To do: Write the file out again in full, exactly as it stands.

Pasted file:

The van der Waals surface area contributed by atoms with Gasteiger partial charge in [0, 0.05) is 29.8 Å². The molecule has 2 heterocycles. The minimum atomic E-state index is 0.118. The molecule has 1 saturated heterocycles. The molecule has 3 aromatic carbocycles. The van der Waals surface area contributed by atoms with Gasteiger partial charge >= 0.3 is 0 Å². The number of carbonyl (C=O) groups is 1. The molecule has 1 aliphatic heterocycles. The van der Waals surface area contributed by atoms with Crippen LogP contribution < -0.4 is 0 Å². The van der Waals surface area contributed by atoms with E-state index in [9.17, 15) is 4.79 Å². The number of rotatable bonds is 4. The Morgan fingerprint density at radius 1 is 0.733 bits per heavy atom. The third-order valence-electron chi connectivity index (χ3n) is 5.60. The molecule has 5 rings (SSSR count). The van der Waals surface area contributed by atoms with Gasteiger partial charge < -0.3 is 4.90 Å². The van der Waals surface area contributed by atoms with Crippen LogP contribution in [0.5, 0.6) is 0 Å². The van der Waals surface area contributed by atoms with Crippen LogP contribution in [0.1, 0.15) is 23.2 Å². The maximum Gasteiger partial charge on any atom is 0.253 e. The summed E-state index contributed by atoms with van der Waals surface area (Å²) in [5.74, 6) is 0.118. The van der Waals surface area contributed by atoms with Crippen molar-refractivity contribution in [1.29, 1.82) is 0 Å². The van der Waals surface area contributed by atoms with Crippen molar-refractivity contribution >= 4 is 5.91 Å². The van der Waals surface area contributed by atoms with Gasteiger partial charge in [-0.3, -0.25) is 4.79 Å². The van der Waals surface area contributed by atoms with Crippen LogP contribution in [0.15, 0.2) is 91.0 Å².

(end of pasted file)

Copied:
The van der Waals surface area contributed by atoms with Gasteiger partial charge in [0, 0.05) is 29.8 Å². The molecule has 2 heterocycles. The minimum atomic E-state index is 0.118. The molecule has 1 saturated heterocycles. The molecule has 3 aromatic carbocycles. The van der Waals surface area contributed by atoms with Gasteiger partial charge >= 0.3 is 0 Å². The number of carbonyl (C=O) groups is 1. The molecule has 1 aliphatic heterocycles. The van der Waals surface area contributed by atoms with Crippen LogP contribution < -0.4 is 0 Å². The van der Waals surface area contributed by atoms with E-state index in [9.17, 15) is 4.79 Å². The number of rotatable bonds is 4. The Morgan fingerprint density at radius 1 is 0.733 bits per heavy atom. The third-order valence-electron chi connectivity index (χ3n) is 5.60. The molecule has 5 rings (SSSR count). The van der Waals surface area contributed by atoms with Gasteiger partial charge < -0.3 is 4.90 Å². The van der Waals surface area contributed by atoms with Crippen LogP contribution in [0.5, 0.6) is 0 Å². The van der Waals surface area contributed by atoms with Crippen LogP contribution in [0.1, 0.15) is 23.2 Å². The maximum Gasteiger partial charge on any atom is 0.253 e. The summed E-state index contributed by atoms with van der Waals surface area (Å²) in [5.74, 6) is 0.118. The van der Waals surface area contributed by atoms with Crippen molar-refractivity contribution in [1.29, 1.82) is 0 Å². The van der Waals surface area contributed by atoms with Crippen molar-refractivity contribution >= 4 is 5.91 Å². The van der Waals surface area contributed by atoms with Gasteiger partial charge in [-0.3, -0.25) is 4.79 Å². The van der Waals surface area contributed by atoms with Crippen LogP contribution in [0.15, 0.2) is 91.0 Å².